Rishi Sunak originally wanted Wednesday’s Spring Statement to be a low-key event, featuring new official forecasts of an economy and public finances emerging from the pandemic. Instead, the chancellor of the exchequer has presented a formal Budget in all but name, taking new steps to ease the cost-of-living squeeze and pledging to cut the basic rate of income tax in two years’ time. Still, the overall package falls far short of the massive interventions he made in the struggle against coronavirus and will provide only limited support to households trying to cope with vaulting inflation.
As expected, Sunak gave a helping hand to motorists who are facing record high prices. At a cost of £2.4bn to the exchequer, fuel duty has been lowered for a year, from 58p per litre for both diesel and petrol to 53p. That will bring down the pump price by 6p after taking VAT into account. Even so, it will no more than dent the increases since the start of the year, when both petrol and diesel cost less than £1.50 a litre.
The chancellor’s second big intervention was directed towards working families. At present, workers start to pay National Insurance contributions (NICs) when they earn around £9,600 a year. Sunak is pushing that threshold up to £12,570, the same as income tax, from July, at a cost to the Treasury of £6.3bn in 2022-23. This higher starting point will take some of the sting out of the new Health and Social Care Levy, which will raise the employee NIC rate from 12 to 13.25 per cent from April.
Sunak’s third big measure was aimed at the Conservative backbenchers, who wonder why a Tory chancellor is presiding over the highest tax burden since the late 1940s. He put a down-payment on income tax cuts to come by pledging to reduce the basic rate from 20p in the pound to 19p in April 2024, at a cost of £5.3bn in 2024-25.
Sunak’s package of measures will alleviate some of the pressure on household finances, but it still leaves them facing the sharpest fall in living standards on record. The independent Office for Budget Responsibility (OBR), which carries out official economic and fiscal forecasts, estimates that real household disposable income per person will fall by 2.2 per cent in 2022-23, the biggest hit on records going back to the mid-1950s. That takes into account the measures in the Spring Statement, together with the package of help towards energy bills that Sunak announced in February. Overall, the chancellor has offset only about a third of the fall in living standards that would otherwise have occurred.
Could Sunak have done more? The OBR confirmed that the public finances are in much better shape in the current financial year, ending this March, than it had expected at the time of the Budget in October. Then, it was forecasting a deficit of £183bn (7.9 per cent of GDP) in 2021-22. Now it envisages public sector net borrowing of £128bn (5.4 per cent). The improvement of £55bn comes mainly from buoyant tax receipts but Whitehall and local authorities are also spending less than expected.
The starting point for the deficit may be better, but what matters more for the chancellor is whether the outlook for the public finances has improved or not. At first sight, it has deteriorated because of the shock to the economy arising from Russia’s invasion of Ukraine and the impact that has had on energy prices. The OBR has lowered its growth forecast for 2022 from 6 per cent in October to 3.8 per cent. It now expects inflation to peak at 8.7 per cent—a 40-year high—in late 2022, a much higher peak than it envisaged in October.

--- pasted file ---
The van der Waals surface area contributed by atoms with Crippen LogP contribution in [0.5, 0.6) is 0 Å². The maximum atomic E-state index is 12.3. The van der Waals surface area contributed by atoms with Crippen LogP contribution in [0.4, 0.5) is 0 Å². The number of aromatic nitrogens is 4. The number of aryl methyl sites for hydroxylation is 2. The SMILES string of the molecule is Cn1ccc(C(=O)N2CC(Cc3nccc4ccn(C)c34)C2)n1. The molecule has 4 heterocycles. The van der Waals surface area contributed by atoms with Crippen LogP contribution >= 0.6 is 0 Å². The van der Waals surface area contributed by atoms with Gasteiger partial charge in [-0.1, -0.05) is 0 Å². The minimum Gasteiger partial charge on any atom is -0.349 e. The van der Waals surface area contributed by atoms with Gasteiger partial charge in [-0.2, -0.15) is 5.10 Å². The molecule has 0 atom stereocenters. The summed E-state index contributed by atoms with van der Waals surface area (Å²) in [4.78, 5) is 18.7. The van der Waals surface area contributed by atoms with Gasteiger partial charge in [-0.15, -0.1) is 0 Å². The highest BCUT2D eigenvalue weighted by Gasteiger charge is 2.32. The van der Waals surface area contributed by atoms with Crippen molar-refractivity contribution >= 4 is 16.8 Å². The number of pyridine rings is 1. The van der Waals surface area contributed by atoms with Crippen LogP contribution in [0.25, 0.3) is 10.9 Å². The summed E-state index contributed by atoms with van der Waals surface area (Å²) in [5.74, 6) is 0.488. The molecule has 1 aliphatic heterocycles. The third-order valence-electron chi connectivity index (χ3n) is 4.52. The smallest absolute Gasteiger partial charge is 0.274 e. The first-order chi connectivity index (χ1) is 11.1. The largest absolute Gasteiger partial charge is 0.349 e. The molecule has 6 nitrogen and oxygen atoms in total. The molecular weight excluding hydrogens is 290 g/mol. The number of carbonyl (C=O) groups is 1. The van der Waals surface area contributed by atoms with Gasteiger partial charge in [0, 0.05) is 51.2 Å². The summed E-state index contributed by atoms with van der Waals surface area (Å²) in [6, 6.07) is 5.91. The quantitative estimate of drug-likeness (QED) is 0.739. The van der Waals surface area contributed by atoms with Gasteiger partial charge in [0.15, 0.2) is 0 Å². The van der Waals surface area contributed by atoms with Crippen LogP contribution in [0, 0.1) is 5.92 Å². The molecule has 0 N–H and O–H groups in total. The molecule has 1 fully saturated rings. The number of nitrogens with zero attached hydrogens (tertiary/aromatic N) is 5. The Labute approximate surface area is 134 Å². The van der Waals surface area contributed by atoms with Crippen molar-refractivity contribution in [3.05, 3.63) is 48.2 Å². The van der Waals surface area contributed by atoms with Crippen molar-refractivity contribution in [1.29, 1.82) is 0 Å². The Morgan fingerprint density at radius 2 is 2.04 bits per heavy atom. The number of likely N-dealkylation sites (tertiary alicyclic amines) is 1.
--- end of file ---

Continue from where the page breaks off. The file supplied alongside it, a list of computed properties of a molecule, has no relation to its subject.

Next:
However, that witches’ brew of lower real growth and higher inflation can favour the public finances, at least for a time. That’s because taxes are levied on cash incomes and spending, which are pushed up by inflation. Furthermore, the current surge in prices is coinciding with the start of a four-year freeze in the income tax personal allowance and higher-rate threshold. When Sunak announced this policy in March 2021, the Treasury expected it to raise income tax revenues by £5.8bn in 2024-25, the third year of the freeze. The OBR now thinks it will rake in £15.5bn in that financial year, easily surpassing the cost of bringing down the basic rate to 19p.
Even so, inflation is ultimately a mixed blessing for the chancellor. One immediate downside is that it increases borrowing costs on inflation-linked debt (which makes up a quarter of total public debt). Altogether, debt interest in 2022-23 is now forecast to be £83bn, double what the OBR anticipated in October. Although benefits—including the state pension—are rising by only 3.1 per cent this April (reflecting the inflation rate last September) they will rise much more sharply in a year’s time, in response to high inflation this autumn. Public services are likely to deteriorate as departmental budgets set in cash terms over the next three financial years have to absorb higher pay settlements.
The harsh truth is that an economic shock that makes everyone poorer cannot spare the state. That’s why Sunak was unable to do more than temper the pain in his surprisingly eventful Spring Statement.